About John Borlase Warren
Sir John Borlase Warren, 1st Baronet (2 September 1753 – 27 February 1822), was an English admiral, politician and diplomat. Born in Stapleford, Nottinghamshire, he was the son and heir of John Borlase Warren (died 1763) of Stapleford and Little Marlow. He entered Emmanuel College, Cambridge in 1769, but in 1771 entered the Royal Navy as an able seaman; in 1774 he became member of Parliament for Great Marlow; and in 1775 he was created a baronet, the baronetcy held by his ancestors, the Borlases, having become extinct in 1689.
His career as a seaman really began in 1777, and two years later he obtained command of a ship. In April 1794, as Commodore of the frigate squadron off the north west French coast assisting in the blockade of Brest, Warren and his squadron captured a number of French frigates. In 1795, he commanded one of the two squadrons carrying troops for the Quiberon expedition and in 1796 his frigate squadron off Brest is said to have captured or destroyed 220 vessels. In October 1798, a French fleet — carrying 5,000 men — sailed from Brest intending to invade Ireland. The plan was frustrated in no small part due to the squadron under his command during the Action of 12 October 1798.
In 1802, he was sworn of the Privy Council and sent to St. Petersburg as ambassador extraordinary, but he did not forsake the sea. In 1806 he captured a large French warship, the Marengo, at the Action of 13 March 1806. He was commander-in-chief on the North American Station from 1807 to 1810. He became an Admiral in 1810, and was commander-in-chief on this Station again from 1813 to 1814. During the British invasion he led a detail of British troops that occupied Havre de Grace and set fire to much of the town, including the home of Commodore John Rodgers. He died on 27 February 1822. His two sons predeceased him. His daughter and heiress, Frances Maria (1784–1837), married George Venables-Vernon, 4th Baron Vernon. Their son was George Venables-Vernon, 5th Baron Vernon.
There is a monument to him in St. Mary's Church, Attenborough in Nottinghamshire. A popular figure in the area of his birth, there are a number of pubs named after him in Nottingham and nearby towns.
Enhanced version of original printed entry
- Adm. Fell.-Com. at EMMANUEL, Sept. 23, 1769. [4th s. of John Borlase (Magdalen College, Oxford, 1717), of Stapleford, Nottinghamshire. (and Anne, dau. of Gervase Rosell). B. Sept. 2, 1753, at Stapleford.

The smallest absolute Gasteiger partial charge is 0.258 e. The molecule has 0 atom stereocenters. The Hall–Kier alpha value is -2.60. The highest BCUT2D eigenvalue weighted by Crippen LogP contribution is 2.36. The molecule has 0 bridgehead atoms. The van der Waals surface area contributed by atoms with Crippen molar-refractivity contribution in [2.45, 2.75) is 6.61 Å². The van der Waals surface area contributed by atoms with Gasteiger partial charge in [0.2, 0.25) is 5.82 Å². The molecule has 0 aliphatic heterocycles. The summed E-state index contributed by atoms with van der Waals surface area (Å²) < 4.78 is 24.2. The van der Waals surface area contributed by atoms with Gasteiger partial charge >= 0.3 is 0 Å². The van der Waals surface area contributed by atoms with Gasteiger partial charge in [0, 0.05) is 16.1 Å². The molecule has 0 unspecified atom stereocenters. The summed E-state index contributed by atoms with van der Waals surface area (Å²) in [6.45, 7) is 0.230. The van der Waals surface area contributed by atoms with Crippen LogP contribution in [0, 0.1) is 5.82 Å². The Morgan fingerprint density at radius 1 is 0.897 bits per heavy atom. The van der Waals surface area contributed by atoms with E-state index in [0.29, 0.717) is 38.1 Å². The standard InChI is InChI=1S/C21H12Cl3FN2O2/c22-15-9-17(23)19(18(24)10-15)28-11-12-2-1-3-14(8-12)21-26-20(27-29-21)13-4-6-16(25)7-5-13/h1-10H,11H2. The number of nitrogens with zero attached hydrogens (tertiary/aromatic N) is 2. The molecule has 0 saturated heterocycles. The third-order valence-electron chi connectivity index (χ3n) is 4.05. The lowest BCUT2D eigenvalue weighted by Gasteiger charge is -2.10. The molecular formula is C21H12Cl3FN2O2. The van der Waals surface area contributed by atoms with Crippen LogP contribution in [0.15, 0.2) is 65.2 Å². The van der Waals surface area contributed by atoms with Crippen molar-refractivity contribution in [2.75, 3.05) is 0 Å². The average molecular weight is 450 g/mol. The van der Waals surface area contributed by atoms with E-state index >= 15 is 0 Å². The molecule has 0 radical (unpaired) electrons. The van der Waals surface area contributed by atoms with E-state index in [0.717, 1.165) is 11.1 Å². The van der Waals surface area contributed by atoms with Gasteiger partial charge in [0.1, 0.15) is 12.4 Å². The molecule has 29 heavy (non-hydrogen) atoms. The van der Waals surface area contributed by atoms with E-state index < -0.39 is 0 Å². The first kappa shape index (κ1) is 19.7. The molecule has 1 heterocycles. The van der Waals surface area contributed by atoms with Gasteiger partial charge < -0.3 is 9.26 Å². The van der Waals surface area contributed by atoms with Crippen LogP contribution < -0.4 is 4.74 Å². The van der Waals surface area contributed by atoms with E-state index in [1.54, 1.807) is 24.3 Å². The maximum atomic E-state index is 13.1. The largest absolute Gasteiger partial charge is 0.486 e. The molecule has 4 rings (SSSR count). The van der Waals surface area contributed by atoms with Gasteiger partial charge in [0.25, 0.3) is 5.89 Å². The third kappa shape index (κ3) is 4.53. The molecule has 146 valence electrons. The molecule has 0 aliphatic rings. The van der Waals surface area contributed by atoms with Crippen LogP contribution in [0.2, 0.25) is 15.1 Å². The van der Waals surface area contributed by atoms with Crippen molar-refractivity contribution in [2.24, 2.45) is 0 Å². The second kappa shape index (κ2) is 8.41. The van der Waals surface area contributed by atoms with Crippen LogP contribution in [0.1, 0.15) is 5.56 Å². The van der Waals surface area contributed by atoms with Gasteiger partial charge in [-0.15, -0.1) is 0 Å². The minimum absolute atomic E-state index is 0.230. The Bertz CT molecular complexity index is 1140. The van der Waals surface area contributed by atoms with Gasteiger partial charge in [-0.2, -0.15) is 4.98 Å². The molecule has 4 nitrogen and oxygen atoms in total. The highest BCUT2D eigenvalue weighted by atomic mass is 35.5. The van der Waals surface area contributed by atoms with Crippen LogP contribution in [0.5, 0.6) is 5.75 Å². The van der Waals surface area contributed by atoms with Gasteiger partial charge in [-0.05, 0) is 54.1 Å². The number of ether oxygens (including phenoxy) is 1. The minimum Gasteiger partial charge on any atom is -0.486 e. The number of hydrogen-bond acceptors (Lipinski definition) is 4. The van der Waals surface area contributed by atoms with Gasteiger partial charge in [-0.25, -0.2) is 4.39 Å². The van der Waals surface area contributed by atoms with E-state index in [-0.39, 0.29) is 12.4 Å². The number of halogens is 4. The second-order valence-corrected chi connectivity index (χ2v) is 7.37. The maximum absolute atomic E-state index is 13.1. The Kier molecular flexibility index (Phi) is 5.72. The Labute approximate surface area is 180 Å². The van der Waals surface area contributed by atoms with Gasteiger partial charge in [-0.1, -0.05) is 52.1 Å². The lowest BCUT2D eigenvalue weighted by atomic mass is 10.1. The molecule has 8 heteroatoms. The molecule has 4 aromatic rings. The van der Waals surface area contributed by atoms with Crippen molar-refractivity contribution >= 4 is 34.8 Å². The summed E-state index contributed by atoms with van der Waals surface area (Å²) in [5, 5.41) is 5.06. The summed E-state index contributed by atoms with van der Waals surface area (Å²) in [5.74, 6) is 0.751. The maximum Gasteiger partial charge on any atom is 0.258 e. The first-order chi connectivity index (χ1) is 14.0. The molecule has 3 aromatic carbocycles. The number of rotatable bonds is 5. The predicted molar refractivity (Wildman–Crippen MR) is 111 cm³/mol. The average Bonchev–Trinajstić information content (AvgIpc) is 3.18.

- School, Derby.] Matric. Lent, 1771; M.A. 1776.
- Kept terms till Mar. 1771.
- Entered on the books of H.M.S. Marlborough as an A.B., Apr. 24, 1771 and thence onwards his residence at Cambridge was very intermittent.
- His service on board the Marlborough must have been equally irregular, for early in 1772 his name was marked on the ship's books with an 'R.', i.e. 'run, or deserted.' On Feb. 17, 1772, he was discharged to the sloop, Alderney, employed on preventive service on the East Coast.
- Alternated between the Alderney (rated a midshipman) and residence at Emmanuel, from Apr. 1772 for 18 months.
- Discharged from the Alderney, 'per Admiralty order,' Mar. 17, 1774.
- M.P. for Great Marlow, Buckinghamshire, 1774-84; for Nottingham, 1797-1806; for Buckingham, 1807.
- On the death of his father, June 1, 1775, the Baronetcy was restored in his person.
- Bought Lundy Island about 1776, and sold it, 1781.
- Joined the Navy 'in earnest,' 1777; Lieut., 1778; Captain, 1781; Commodore, 1794.
- While in command of a frigate Squadron captured three French vessels, Apr. 23, 1794 and for this service was made K.B. In charge of the naval arrangements to support the French Royalists in their expedition to Quiberon Bay, 1794: 'destroyed, captured or recaptured no fewer than 220 sail,' 1796; defeated the French fleet off Ireland, 1798.
- Rear-Admiral, 1799; Vice-Admiral, 1805; Admiral, 1810.
- P.C. 1802.
- Commander-in-Chief, North American station, 1813-14.
- Ambassador to the Court of Russia, 1802-4. Hon. D.C.L., Oxford, 1814.
- G.C.B., 1815.
- Married, Dec. 12, 1780, Caroline, youngest dau. of Lieut.-General Sir John Clavering, K.B., and had issue, of whom only a daughter survived him.
- Died Feb. 27, 1822, while on a visit to Greenwich Hospital, when the Baronetcy became extinct.
- (G.E.C.; D.N.B.; Return of M.P.s.)
There have been two baronetcies created for persons with the surname Warren, one in the Baronetage of Great Britain and one in the Baronetage of Ireland. As of 2008 one creation is extinct while the other is dormant.
The Warren Baronetcy, of Little Marlow in the County of Buckingham, was created in the Baronetage of Great Britain on 1 June 1775 for the naval commander and politician John Borlase Warren. He was a descendant of Anne, daughter of Sir John Borlase, 1st Baronet (see Borlase baronets), hence his middle name. Warren had no surviving male issue and the title became extinct on his death in 1822.
The Warren Baronetcy, of Warren Court's in the County of Cork, was created in the Baronetage of Ireland on 7 July 1784 for Robert Warren, High Sheriff of County Cork in 1752. The fifth Baronet served in the Crimean War and in the Indian Rebellion of 1857 and was High Sheriff of County Cork in 1867. The eighth Baronet was a Colonel in the Royal Army Service Corps and served as Chief Constable of Buckinghamshire in 1928. The title became dormant on the death of the ninth Baronet in 2006.
- Complete baronetage; Cokayne, George E. (George Edward); 1906; Vol. V; page 183